[argyllcms] Re: Conversion of spectral file to .cie
- From: Ben Goren <ben@xxxxxxxxxxxxxxxx>
- To: argyllcms@xxxxxxxxxxxxx
- Date: Fri, 14 Oct 2016 08:52:09 -0700
On Oct 14, 2016, at 1:06 AM, Tomas Sobek <sankalpo@xxxxxxxxx> wrote:
My motivation is that there are supposedly slightly different variations of
the target and I thought if I use data that came with my one I will get
hopefully close to reality.
While there is measurable variation, it's well within the margin of error for
any graphic arts workflow. Indeed, you're all but guaranteed to have
significantly greater variation across the chart from uneven lighting and lens
imperfections. Much more significant is the fact that your lighting is
radically different from D50 (because D50 is an ideal which doesn't physically
exist), which itself requires special attention.
Creating good camera input profiles is difficult, and reflective charts are
extremely poorly suited to the task -- and 24-patch reflective charts are
basically useless for anything except photographing 24-patch reflective charts.
The only way to get not-miserable camera profiles is to use a workflow that
captures the camera's spectral response...and that's going to require either a
spectroscope or a monochromator, plus all sorts of other things.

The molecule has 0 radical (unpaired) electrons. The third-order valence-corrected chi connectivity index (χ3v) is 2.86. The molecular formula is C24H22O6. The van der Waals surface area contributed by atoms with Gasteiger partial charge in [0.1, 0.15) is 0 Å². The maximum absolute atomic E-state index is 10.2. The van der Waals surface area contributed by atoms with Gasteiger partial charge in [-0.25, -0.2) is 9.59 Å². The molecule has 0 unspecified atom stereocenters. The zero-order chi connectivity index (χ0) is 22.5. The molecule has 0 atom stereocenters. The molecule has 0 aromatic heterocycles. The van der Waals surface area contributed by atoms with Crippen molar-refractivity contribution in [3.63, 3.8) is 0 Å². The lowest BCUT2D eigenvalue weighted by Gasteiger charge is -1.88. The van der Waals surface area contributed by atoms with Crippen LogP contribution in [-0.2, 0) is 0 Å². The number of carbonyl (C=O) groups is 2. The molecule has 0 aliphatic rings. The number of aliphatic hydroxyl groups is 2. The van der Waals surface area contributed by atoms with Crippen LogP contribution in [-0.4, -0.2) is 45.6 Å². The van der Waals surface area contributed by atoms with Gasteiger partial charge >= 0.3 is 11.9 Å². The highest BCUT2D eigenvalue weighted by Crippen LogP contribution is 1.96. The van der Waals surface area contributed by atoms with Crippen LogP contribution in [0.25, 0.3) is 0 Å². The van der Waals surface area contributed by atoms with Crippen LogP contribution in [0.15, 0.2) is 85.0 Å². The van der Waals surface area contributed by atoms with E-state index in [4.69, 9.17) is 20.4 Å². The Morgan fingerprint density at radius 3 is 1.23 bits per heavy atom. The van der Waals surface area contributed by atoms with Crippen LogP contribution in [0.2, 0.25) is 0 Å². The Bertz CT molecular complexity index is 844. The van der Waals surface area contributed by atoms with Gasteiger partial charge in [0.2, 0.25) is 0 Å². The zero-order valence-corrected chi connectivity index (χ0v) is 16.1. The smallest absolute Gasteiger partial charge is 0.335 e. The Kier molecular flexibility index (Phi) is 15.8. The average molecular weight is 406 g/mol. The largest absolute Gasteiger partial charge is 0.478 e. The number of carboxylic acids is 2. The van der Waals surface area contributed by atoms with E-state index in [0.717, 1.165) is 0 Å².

(I should note that the ColorChecker Passport is a superlative standard
reference that plays an essential part in any color-critical workflow...but
that part is emphatically not in the creation of camera input profiles. Rather,
it's to normalize exposure and color channel balance, and possibly to fine-tune
scene illuminant characteristization.)
Without diving down a very deep rabbit hole, your best bet is to use Raw Photo
Processor with the profiles it ships with. Iliah Borg is making the best
general-purpose camera profiles of anybody these days. They're general-purpose
tools and come with all the limitations that implies; it's possible to craft
your own specific-purpose profiles that will outperform his...but doing so
requires a lot of equipment, knowledge, time, and effort -- and the payoff
isn't worth it unless you're doing something like fine art reproduction.
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